How To Trick Yourself Into Sticking to Your Budget

I used to suck at budgeting. I was terrible at it.

I’m naturally spendy, so before I had a strategy, I always failed at budgeting.

Three years ago, I knew nothing about money. I was drowning in student loan debt. I was in a career I hated. And I felt like a complete financial failure.

Fast forward to now and everything has changed.

I quit the career I hated to become a financial planner. I took a 50% pay cut to do this, and I still managed to pay off over $100k in student loan debt. I built a blog around this, and I make over $4k per month blogging.

It’s been incredible.

But it all started from feeling broke and being a financial mess.

The first step I took with my finances was to get control of my budget.

I used the strategies below to do that. They’re the best, and I know they work.

If I can manage to stick to a budget, I think you can, too. 🙂

Here are are my best budgeting hacks to help you stick to your budget.


1. Use Budget Spreadsheets

You need to have a good budget tool to actually create your budget.

I created the Budget Spreadsheet Bundle with all the budgets I use. I use a monthly budget, net worth statement, and irregular income worksheet. All of these are included in the Budget Spreadsheet Bundle.

You can use an app, digital document that you update manually, or a handwritten budget. I highly recommend using a digital document or handwritten budget. It’s great to use an app or online platform with a digital document or handwritten budget, but don’t use it on its own. You don’t have to pay attention to an app or online platform, so it becomes more of a tracking tool than a budgeting tool.

Choose budget spreadsheets to use on your computer or by hand (you can use mine or something else that you like), and commit to using these as your budgeting tool.


2. Plan A Written Budget Before The Month Starts

Your budget is the blueprint for planning how each and every dollar you have should be spent.

If you don’t plan a budget before the month starts, your budget becomes a tracking tool. While it’s nice to track how you’re spending your money, the most important part of budgeting happens when you create a plan for how you want to spend your money.

I suggest creating a budget for the upcoming month one to two weeks before the month starts. Every month will be a bit different (e.g.: December holiday spending compared to July vacation spending).

Put a meeting on your calendar for yourself. Make sure you do this with your partner if you’re married or share expenses with someone else. Then, keep that commitment to yourself and have a budget meeting every month to plan the next month’s budget.

Here’s my blog post about how to have budget meetings to get started.


3. Decide on a method of budgeting

There are many types of budgets. Decide right now which you want to use and stick to it.

Here are the main types of budgets:

  1. Zero-sum budget (every dollar has a specific expense, saving, or debt it’s allocated to, so that your income – expenses is $0 at the end of the month)
  2. 50/20/30 budget (50% to needs; 20% to savings and debts; 30% to wants)
  3. Debt free budget (focuses on prioritizing getting out of debt above all else)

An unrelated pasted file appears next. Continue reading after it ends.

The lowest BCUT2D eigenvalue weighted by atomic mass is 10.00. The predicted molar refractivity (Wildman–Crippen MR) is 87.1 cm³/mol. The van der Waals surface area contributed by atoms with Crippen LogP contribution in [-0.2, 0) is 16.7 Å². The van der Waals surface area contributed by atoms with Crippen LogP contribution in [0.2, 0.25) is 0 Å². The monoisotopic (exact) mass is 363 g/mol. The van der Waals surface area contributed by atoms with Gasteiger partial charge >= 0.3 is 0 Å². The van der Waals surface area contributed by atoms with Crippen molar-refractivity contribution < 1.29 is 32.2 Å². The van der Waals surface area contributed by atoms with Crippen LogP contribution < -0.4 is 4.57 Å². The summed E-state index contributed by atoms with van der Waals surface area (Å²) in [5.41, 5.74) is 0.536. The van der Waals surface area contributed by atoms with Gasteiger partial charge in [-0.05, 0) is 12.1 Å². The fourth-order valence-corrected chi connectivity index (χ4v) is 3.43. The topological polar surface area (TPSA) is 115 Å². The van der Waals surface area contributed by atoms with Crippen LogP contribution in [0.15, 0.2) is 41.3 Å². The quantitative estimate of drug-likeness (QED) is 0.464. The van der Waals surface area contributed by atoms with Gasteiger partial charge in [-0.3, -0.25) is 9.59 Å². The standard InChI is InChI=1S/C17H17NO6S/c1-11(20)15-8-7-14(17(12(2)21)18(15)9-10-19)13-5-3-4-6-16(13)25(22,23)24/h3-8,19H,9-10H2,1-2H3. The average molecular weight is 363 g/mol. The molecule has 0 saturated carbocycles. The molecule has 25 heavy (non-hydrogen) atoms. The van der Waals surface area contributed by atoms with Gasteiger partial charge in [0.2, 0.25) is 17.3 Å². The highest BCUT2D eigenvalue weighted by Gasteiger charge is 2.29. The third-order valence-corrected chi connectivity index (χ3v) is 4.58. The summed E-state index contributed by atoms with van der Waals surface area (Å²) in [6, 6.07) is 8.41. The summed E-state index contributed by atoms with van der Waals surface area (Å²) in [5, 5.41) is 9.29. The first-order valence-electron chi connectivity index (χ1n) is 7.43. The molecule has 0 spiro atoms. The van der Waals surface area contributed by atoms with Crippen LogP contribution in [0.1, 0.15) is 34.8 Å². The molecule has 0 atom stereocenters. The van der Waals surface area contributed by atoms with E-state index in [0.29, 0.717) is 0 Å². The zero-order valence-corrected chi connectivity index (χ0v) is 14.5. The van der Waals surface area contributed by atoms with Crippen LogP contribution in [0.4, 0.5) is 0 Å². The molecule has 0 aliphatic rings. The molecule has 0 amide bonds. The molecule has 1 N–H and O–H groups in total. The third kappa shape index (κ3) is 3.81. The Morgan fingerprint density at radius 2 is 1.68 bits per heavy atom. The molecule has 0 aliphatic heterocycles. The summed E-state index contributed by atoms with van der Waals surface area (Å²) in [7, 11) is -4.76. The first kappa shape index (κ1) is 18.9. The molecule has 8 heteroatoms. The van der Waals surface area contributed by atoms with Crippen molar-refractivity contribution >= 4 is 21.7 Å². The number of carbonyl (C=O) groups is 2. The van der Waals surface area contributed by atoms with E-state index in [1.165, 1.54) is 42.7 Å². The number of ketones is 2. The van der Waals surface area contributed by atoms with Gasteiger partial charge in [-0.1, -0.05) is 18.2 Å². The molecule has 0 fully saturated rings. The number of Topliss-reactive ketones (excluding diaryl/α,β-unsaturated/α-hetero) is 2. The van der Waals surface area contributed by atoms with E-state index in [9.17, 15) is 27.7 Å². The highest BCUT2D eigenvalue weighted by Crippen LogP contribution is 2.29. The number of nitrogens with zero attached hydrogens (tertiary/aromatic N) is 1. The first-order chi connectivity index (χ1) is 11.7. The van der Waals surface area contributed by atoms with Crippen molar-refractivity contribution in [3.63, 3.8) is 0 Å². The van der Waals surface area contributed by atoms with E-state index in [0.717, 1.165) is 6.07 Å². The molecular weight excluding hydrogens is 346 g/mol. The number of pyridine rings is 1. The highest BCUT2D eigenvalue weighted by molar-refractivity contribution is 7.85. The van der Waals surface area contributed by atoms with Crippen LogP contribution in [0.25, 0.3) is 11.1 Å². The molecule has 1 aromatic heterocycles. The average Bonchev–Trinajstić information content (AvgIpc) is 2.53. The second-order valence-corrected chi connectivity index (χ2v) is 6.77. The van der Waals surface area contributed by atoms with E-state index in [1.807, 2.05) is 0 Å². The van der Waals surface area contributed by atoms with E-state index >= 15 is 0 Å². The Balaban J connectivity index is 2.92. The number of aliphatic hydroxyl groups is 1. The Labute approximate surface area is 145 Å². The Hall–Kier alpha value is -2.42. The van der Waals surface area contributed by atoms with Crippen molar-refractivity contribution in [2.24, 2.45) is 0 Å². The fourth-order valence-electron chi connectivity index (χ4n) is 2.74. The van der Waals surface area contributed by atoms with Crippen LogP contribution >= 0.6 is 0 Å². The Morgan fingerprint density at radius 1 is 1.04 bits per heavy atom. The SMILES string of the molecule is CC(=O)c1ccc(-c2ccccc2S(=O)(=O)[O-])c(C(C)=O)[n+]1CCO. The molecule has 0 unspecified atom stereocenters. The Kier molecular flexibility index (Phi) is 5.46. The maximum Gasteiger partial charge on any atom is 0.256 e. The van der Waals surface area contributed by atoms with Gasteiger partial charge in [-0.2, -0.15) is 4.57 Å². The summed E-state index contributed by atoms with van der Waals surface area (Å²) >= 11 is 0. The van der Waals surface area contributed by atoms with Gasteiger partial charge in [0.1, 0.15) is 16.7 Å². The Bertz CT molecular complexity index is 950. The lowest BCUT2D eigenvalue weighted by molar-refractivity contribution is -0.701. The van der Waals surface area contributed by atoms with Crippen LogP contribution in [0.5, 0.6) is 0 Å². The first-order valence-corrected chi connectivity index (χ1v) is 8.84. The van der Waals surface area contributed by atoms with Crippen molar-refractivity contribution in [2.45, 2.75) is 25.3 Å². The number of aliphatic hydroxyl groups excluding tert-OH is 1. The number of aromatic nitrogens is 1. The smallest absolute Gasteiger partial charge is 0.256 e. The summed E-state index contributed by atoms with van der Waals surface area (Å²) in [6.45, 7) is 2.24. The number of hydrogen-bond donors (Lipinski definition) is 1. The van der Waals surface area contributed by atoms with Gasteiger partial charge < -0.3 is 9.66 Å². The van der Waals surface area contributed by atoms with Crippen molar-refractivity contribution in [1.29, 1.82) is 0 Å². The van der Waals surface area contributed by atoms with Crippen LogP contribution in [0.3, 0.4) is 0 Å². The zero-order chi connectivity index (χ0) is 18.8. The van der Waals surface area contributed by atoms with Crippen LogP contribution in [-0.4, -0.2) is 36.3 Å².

4. Pay yourself first budget (focuses on saving by paying yourself first before spending any other money)
  5. Envelope budget (use cash that you put in envelopes and only spend what’s in that envelope to force yourself not to go over budget)
  6. Traditional budget (the same as the zero-sum budget, except there’s no commitment to make $0 be the end result – you can have money left over at the end of the month)

There is no one right answer for which budget you choose to use. I like and use the zero-sum budget, so I give a plan to each and every dollar that comes in every month. But there are many other people who use the other budgets successfully.

Decide which budget you want to use and commit to using only that one going forward.


4. Use cash or debit instead of credit cards

Instead of charging expenses to a credit card, use cash or a debit card for all your monthly spending.

If you don’t pay off your credit card in full every single month, then you shouldn’t be using a credit card because you’re paying interest unnecessarily.

I have never had a credit card. I live just fine. This is a life choice. It may or may not be fore you.

The best part about not using a credit card is that you can never spend more than you actually have.

If that’s not the best budgeting hack out there, I don’t know what is!


5. Avoid your spending triggers

Think about the one or two things that you just can’t help but spend money on. These are your spending triggers.

Commit to avoiding your spending triggers.

For example, my spending trigger is shopping (specifically clothes). So, I am committed to avoiding any store I know I love to buy clothes from.

This helps so much!

And if you do have to encounter your spending trigger, make sure you’re supervised. Go with a friend or spouse who knows you’ll be tempted and can hold you accountable.


6. Focus on being creative instead of consuming

Instead of focusing on cutting back and not spending, focus your energy on creating.

This budget hack is magical. It literally changed my life.

I used to think about what I wanted to buy all the time. I would look for deals on clothes and focus so much on items I knew I had to have.

I put so much energy into spending.

Then, I started a blog and everything changed. All that energy I put toward consuming goes toward being creative.

I don’t think about not spending anymore. Instead, I’m focused on creating on my blog.